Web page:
Similarly, if a couple of major companies in a sector – retailing, computers, insurance or whatever – report lower profits, leaner margins and tough times ahead, all the similar companies will be marked down. There is some sense in that, since the chances are that most of them will be affected in a similar way. If one discovers, however, that by good luck, good management, or good products, one company in the disdained sector actually has cash in the bank and is achieving a substantially higher profit margin than most of its competitors (and the figures are reliable and not just window dressing), then it will provide a relatively cheap way in, either for a good income or for capital growth when market sentiment reassesses the whole area of business. In other words, the signals of high risk were misleading or mistaken.
It is a foolhardy investor, however, who relies heavily on this sort of luck or imagines he or she knows better than the market. In general the market is more often right than wrong and the figures really provide a pretty good indication that there is something potentially dodgy. It is sometimes possible to find gold where others see only dross, but do not rely on it.
With investments, as with the rest of life, there are no free rides. Everything has a price. If something has a higher risk, it is likely to offset that with a higher return. What victims always forget when they get caught in something like the Bank of Credit & Commerce International’s or Lloyd’s of London problems, or a series of frauds like the Nigerian scam or the prime bank paper, is that the corollary of that rule also applies: if there is a higher than expected return there is probably also greater danger. Only very small children and people whose greed overcomes their common sense expect something for nothing in this world.
There is a market in risk. One can hedge against it – take financial measures to limit the extent of risk. Companies hedge their currency exchange exposure on foreign trading by buying currencies forward, and other such devices. An investor can limit losses on a share by buying options.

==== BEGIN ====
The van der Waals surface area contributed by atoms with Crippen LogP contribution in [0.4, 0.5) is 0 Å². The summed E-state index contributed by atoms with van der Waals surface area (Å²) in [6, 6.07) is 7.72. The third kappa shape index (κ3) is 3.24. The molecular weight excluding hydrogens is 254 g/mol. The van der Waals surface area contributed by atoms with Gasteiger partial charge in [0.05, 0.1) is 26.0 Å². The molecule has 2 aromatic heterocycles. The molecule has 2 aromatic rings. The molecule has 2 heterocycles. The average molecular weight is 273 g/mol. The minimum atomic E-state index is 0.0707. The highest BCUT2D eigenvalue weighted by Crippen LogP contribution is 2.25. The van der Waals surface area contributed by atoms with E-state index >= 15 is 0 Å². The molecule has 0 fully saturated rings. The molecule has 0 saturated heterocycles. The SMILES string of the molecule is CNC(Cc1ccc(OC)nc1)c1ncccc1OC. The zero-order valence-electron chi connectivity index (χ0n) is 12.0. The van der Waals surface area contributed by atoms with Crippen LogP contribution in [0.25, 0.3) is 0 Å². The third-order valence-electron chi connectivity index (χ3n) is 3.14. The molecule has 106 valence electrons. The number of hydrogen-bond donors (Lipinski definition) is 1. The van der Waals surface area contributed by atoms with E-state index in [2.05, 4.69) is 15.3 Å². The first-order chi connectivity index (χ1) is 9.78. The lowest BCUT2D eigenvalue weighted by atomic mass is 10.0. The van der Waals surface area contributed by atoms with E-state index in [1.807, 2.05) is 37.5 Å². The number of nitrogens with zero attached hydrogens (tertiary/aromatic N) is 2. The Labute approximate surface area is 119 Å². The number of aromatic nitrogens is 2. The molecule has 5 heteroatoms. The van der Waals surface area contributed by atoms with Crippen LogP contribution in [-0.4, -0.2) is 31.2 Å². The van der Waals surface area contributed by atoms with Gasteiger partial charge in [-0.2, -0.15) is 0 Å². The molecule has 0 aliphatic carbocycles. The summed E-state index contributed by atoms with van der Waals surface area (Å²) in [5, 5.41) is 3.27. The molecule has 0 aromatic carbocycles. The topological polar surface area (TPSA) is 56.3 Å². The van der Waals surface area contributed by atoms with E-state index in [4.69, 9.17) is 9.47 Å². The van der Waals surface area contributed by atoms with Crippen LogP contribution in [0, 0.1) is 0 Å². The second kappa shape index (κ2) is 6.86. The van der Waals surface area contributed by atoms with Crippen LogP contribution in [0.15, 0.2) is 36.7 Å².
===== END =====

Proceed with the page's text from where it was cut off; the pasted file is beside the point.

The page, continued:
That in summary is the passive approach, accepting the market’s view and making the best of it to suit your personal criteria. Assuming that on a risk continuum of 1 to 10 you are prepared to be cautiously brave by opting for 6 does not mean every share has to be scored as a 6. It can mean a range of really safe 2 with the occasional reckless flutter on something like an 8 or 9.
Each time a buying opportunity comes along, it is worth at least thinking about how it fits into the overall portfolio picture and how far it will move the overall average risk profile. This will have to be done more carefully the longer you hold shares because, as the prices move, the various companies will change their percentage of the portfolio total and their effect on the total risk balance will also alter.
If the long and elaborate process of picking shares seems too hard, or the risk/reward system seems daunting and it all requires more effort than you have to spare, you are not alone. Some of the sharpest investment minds in the United Kingdom and the United States have admitted the chances of being able consistently to pick winners are pretty slim. And in any case, it may be unrewarded effort. The market as a whole, as represented by the FTSE100 Index, does pretty well thank you on any reasonable timescale. Tracker funds that follow the main stock market index can be an answer: the private investor can take a stake in one of those, or be a little more adventurous and go for an investment or unit trust with a broad but selective range of investments.